Donald Trump visited the shuttered water treatment plant in Flint today and then went to address the congregation of a local church to talk about the continuing water contamination crisis in the city. The Republican presidential candidate took a 20 minutes' tour alongside Flint’s utilities manager. 
 
The plant has been idle since October 2015 when the city’s water supply was switched back to water sourced from Lake Huron through Detroit’s water system. Previously, water that was sourced in the Flint River was not properly treated with anti-corrosion materials and therefore leached toxic lead into Flint’s drinking water. Several state and federal investigations are now ongoing, along with both criminal and civil lawsuits. Sometime this year, the Flint water plant will begin treating water sourced from the Karegnondi Water Authority that is piping in water directly from Lake Huron.
 
Trump briefly toured the idled plant with Flint city utilities administrator JoLisa McDay. The New York businessman stood on a bridge inside the water treatment plant, which has not operated since October 2015 when the city switched back to Detroit’s water system following the discovery of high levels of toxic lead in the water.
 
Trump told the press at the plant, “I just want to thank the folks from Flint and the really good executives … you’re going to get it, I have no doubt.” 
 
The New Yorker then went to Bethel United Methodist Church to talk about the lead contamination that was first identified in late September 2015. The Rev. Faith Green Timmons welcomed him inasmuch as her church welcomes “all people,” even while receiving him “in no way represents an endorsement of his candidacy.”  Rev. Timmons described her church as “a final example of a faithful, intelligent, historically African-American congregation at work” on the water crisis.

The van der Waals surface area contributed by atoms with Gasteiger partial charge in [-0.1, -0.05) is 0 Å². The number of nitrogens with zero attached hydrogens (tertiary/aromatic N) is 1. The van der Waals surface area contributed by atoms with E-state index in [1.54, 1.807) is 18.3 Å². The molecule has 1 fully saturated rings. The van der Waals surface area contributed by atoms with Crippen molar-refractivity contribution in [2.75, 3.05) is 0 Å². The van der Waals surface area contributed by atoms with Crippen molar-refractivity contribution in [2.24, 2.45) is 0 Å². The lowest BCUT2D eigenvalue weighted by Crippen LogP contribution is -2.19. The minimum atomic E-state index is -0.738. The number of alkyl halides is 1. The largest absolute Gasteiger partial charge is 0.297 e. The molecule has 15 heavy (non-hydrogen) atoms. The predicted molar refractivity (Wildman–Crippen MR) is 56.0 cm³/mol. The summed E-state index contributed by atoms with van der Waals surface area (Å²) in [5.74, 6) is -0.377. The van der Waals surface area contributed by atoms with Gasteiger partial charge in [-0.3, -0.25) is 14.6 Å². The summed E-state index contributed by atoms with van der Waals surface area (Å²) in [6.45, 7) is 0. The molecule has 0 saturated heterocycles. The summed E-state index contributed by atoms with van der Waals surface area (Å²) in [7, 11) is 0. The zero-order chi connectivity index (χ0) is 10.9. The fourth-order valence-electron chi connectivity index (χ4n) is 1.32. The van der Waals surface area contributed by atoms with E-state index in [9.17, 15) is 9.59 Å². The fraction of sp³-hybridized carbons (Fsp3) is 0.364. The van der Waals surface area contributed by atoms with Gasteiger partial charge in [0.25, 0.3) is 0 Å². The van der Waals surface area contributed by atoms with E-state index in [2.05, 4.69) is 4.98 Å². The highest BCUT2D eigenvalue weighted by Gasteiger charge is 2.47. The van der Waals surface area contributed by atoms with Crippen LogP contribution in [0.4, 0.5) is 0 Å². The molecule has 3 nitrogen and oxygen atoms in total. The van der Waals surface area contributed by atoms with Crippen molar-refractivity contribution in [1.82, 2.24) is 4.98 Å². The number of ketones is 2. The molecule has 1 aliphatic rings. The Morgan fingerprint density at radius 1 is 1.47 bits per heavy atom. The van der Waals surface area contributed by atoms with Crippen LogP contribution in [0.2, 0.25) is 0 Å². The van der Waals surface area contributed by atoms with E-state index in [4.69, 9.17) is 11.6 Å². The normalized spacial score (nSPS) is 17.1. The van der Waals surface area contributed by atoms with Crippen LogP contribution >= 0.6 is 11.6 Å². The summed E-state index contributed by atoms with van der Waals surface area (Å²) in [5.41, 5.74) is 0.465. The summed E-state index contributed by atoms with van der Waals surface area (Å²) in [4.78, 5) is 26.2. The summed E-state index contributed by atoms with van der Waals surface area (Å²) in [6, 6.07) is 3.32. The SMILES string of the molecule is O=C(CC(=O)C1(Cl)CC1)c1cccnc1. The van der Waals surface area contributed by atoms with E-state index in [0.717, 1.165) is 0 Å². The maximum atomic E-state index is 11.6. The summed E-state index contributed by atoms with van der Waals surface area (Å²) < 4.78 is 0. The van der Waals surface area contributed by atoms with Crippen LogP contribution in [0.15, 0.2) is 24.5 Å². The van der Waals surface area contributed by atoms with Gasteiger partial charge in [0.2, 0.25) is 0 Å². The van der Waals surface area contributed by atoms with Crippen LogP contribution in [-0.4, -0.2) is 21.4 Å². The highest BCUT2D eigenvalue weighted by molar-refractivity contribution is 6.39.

On September 3, while addressing a black church in Detroit, Trump vowed to visit Flint. The lead contamination crisis, he said, is “horror show that ... should have never, ever been allowed to happen.”
 
Trump also openly wondered this month whether the switch from sourcing water from Detroit to the Flint River from April 2014 to October 2015 was the result of companies’ profiteering while the new Karegnondi Water Authority pipeline to Lake Huron was being built. “And probably they wanted it to happen because companies were going to make a lot of money from the switch,” Trump told the Detroit News. “That’s probably what happened, who knows?”
 
Flint Mayor Karen Weaver said at a news conference Trump did not grant her the “courtesy and respect” of a phone call before announcing his visit to Flint. Weaver said Trump had “not much to say” about Flint in the past. “Unexpected visits like this are difficult for us. If they are able to arrange it, then they can arrange it,” Weaver told reporters at the Capitol Building today. Looking on were fellow Democrats, U.S. Sens. Debbie Stabenow and Gary Peters, as well as U.S. Rep. Dan Kildee (MI-D), who were calling for more federal money for Flint.
 
Before Trump arrived, local activists held a small protest and press conference. Ron Bieber, president of the Michigan AFL-CIO, said that labor and liberals are denouncing Trump. “Here we stand, less than 60 days out from a presidential election, and now Donald Trump decides to roll into town for a photo opp? Give me a break,” Bieber said. Behind him were fellow protesters who held up a wall of plastic bottles outside the inactive water treatment plant. “Mr. Trump, I’ve got one question for you and it’s a pretty simple one: Where the hell have you been?”
 
Hillary Clinton visited Flint twice during the primaries, and used video taken there in several political ads. 

 



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Spero News editor Martin Barillas is a former US diplomat, who also worked as a democracy advocate and election observer in Latin America. His first novel 'Shaken Earth', is available at Amazon.

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